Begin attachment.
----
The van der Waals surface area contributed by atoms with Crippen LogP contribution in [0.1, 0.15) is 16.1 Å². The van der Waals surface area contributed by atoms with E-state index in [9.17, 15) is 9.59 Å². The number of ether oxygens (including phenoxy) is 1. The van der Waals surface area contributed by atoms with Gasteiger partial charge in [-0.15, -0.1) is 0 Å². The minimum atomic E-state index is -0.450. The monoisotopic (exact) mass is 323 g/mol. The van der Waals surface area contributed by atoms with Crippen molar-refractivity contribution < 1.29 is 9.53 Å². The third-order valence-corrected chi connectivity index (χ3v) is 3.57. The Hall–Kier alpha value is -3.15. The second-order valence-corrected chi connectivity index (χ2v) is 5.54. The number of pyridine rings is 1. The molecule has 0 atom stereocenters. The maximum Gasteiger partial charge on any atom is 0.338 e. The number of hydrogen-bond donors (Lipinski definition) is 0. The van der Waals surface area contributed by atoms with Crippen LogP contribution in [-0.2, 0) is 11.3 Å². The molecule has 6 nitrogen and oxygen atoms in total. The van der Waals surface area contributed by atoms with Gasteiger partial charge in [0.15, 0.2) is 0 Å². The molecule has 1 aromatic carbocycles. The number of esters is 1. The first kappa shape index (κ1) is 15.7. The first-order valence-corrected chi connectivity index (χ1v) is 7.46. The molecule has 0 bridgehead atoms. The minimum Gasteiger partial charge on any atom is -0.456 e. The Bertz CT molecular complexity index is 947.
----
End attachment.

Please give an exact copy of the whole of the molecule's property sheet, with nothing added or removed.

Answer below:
The van der Waals surface area contributed by atoms with Crippen LogP contribution in [0.1, 0.15) is 16.1 Å². The van der Waals surface area contributed by atoms with E-state index in [9.17, 15) is 9.59 Å². The number of ether oxygens (including phenoxy) is 1. The van der Waals surface area contributed by atoms with Gasteiger partial charge in [-0.15, -0.1) is 0 Å². The minimum atomic E-state index is -0.450. The monoisotopic (exact) mass is 323 g/mol. The van der Waals surface area contributed by atoms with Crippen molar-refractivity contribution < 1.29 is 9.53 Å². The third-order valence-corrected chi connectivity index (χ3v) is 3.57. The Hall–Kier alpha value is -3.15. The second-order valence-corrected chi connectivity index (χ2v) is 5.54. The number of pyridine rings is 1. The molecule has 0 atom stereocenters. The maximum Gasteiger partial charge on any atom is 0.338 e. The number of hydrogen-bond donors (Lipinski definition) is 0. The van der Waals surface area contributed by atoms with Crippen LogP contribution in [-0.2, 0) is 11.3 Å². The molecule has 6 nitrogen and oxygen atoms in total. The van der Waals surface area contributed by atoms with Gasteiger partial charge in [0.15, 0.2) is 0 Å². The molecule has 1 aromatic carbocycles. The number of esters is 1. The first kappa shape index (κ1) is 15.7. The first-order valence-corrected chi connectivity index (χ1v) is 7.46. The molecule has 0 bridgehead atoms. The minimum Gasteiger partial charge on any atom is -0.456 e. The Bertz CT molecular complexity index is 947.